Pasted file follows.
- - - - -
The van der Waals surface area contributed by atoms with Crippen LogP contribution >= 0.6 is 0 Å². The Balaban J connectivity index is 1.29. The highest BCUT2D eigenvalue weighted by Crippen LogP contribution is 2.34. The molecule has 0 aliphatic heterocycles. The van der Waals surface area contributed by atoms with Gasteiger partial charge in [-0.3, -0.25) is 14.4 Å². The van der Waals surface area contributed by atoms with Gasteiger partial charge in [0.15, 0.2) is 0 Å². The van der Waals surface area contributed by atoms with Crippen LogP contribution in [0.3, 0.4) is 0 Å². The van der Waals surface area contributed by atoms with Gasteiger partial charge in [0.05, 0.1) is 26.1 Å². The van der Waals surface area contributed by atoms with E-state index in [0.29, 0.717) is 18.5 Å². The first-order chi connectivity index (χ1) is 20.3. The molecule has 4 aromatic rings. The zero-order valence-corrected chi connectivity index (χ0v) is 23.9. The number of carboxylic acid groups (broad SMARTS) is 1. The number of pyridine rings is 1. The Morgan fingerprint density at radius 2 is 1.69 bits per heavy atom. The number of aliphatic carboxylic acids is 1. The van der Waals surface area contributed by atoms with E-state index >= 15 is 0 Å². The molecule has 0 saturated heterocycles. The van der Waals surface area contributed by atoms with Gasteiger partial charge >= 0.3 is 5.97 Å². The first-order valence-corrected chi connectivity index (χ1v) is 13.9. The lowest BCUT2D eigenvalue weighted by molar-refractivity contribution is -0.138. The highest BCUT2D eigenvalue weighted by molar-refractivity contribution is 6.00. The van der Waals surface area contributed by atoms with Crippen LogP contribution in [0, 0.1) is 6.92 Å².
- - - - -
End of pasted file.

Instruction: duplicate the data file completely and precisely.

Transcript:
The van der Waals surface area contributed by atoms with Crippen LogP contribution >= 0.6 is 0 Å². The Balaban J connectivity index is 1.29. The highest BCUT2D eigenvalue weighted by Crippen LogP contribution is 2.34. The molecule has 0 aliphatic heterocycles. The van der Waals surface area contributed by atoms with Gasteiger partial charge in [-0.3, -0.25) is 14.4 Å². The van der Waals surface area contributed by atoms with Gasteiger partial charge in [0.15, 0.2) is 0 Å². The van der Waals surface area contributed by atoms with Crippen LogP contribution in [0.3, 0.4) is 0 Å². The van der Waals surface area contributed by atoms with Gasteiger partial charge in [0.05, 0.1) is 26.1 Å². The van der Waals surface area contributed by atoms with E-state index in [0.29, 0.717) is 18.5 Å². The first-order chi connectivity index (χ1) is 20.3. The molecule has 4 aromatic rings. The zero-order valence-corrected chi connectivity index (χ0v) is 23.9. The number of carboxylic acid groups (broad SMARTS) is 1. The number of pyridine rings is 1. The Morgan fingerprint density at radius 2 is 1.69 bits per heavy atom. The number of aliphatic carboxylic acids is 1. The van der Waals surface area contributed by atoms with E-state index >= 15 is 0 Å². The molecule has 0 saturated heterocycles. The van der Waals surface area contributed by atoms with Gasteiger partial charge >= 0.3 is 5.97 Å². The first-order valence-corrected chi connectivity index (χ1v) is 13.9. The lowest BCUT2D eigenvalue weighted by molar-refractivity contribution is -0.138. The highest BCUT2D eigenvalue weighted by molar-refractivity contribution is 6.00. The van der Waals surface area contributed by atoms with Crippen LogP contribution in [0, 0.1) is 6.92 Å².